What are the Most Common Symptoms of a Bone Spur in the Foot?

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  • Written By: Dan Cavallari
  • Edited By: Bronwyn Harris
  • Last Modified Date: 11 October 2019
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The symptoms of a bone spur in the foot will vary according to the location as well as the underlying cause of the bone spur. One that is located near the big toe, for example, will cause sharp, often intense pain near the toe or ball of the foot. Most people seek medical attention because of this pain, and the treatments may vary from taking medications to undergoing surgery. A heel spur may lead to plantar fasciitis, or inflammation of soft tissue throughout the foot. This pain is very often felt in the heel of the foot, through it may be felt in other areas such as the arch of the foot.

When a person with a bone spur in the foot stands for long periods of time, walks or runs, or even simply puts weight on the foot, the symptoms will often get worse. The bone spur can put pressure on soft tissue, nerves, or other parts of the foot that leads to worsening pain, altered walking or running gait, and avoidance of daily routines. If the pain becomes severe, the sufferer should see a medical professional as soon as possible; he or she may prescribe painkillers or anti-inflammatory medications to help relieve the pain, and if the bone spur causes chronic pain, surgery may be necessary to address the problem.


Certain types of arthritis may lead to bone spurs in any of the joints throughout the body; arthritis is a condition in which cartilage begins to break down and wear out, often allowing bone to rub against bone in the joint. This rubbing can degrade the bones, leading to bone spurs. The bones may try to repair themselves as well, creating abnormal growths that can interfere with the function of the joint. The joint may begin to move in ways it would not normally move, and a patient may feel intense pain when flexing the joint. Nerve pain may also accompany the bone spur, leading to sharp pain in other parts of the foot, ankle, or leg.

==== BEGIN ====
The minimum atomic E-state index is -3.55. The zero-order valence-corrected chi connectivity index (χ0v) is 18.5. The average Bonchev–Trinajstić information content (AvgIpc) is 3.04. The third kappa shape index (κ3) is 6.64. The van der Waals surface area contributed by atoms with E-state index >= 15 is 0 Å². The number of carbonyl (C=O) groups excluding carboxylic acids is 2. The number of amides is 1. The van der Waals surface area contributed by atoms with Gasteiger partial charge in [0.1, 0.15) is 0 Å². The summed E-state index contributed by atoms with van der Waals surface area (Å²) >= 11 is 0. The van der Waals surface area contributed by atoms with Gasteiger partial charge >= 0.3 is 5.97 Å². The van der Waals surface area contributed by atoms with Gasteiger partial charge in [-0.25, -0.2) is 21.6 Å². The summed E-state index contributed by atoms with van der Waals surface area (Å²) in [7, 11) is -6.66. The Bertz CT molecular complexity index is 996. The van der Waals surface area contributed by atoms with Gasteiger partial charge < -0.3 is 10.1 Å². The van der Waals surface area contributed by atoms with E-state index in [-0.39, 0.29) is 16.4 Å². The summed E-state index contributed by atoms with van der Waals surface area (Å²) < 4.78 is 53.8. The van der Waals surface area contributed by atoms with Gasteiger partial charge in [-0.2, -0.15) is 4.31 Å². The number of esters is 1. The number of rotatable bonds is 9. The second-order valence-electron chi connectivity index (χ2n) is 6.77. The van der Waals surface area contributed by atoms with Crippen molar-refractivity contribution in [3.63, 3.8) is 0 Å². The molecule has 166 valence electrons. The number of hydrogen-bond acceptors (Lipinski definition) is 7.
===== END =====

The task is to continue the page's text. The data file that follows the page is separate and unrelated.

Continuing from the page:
If repetitive motions, such as walking or simply standing for medium to long periods of time, begin to cause pain in all or part of the foot, a bone spur may be a cause. Only a medical professional can make an official diagnosis, and he or she can recommend a course of treatment to alleviate the pain and perhaps get rid of the spur itself.


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Post 3

@donasmrs-- Bone spurs cause pain because when the bone grows, the tendons get stretched. So there will be some pain even when sitting. Bone spurs also cause arthritis, stiffness and muscle weakness.

Post 2

@feruze-- Usually, the heel does become swollen from the bone spur, at least that's what happened to me. When pressure is applied on the foot, the bone spur causes inflammation and puts pressure on the nerves and muscles in the area. So usually, there will be some swelling and pain in the foot when you're standing and walking. You need to see a doctor.

I've been managing my heel bone spur with special orthopedic shoes because the bone spur is not too large right now. But if it gets larger, I will have to have it removed.

Post 1

I've been experiencing a lot of heel pain lately. I have little to no pain when I'm off my feet and soon as I start walking around, my heel starts to hurt. By the end of the day, the pain is unbearable.

I'm suspecting a bone spur but, what other symptoms does a heel bone spur cause? Should the ball of my foot be larger? Can the bone spur be felt?

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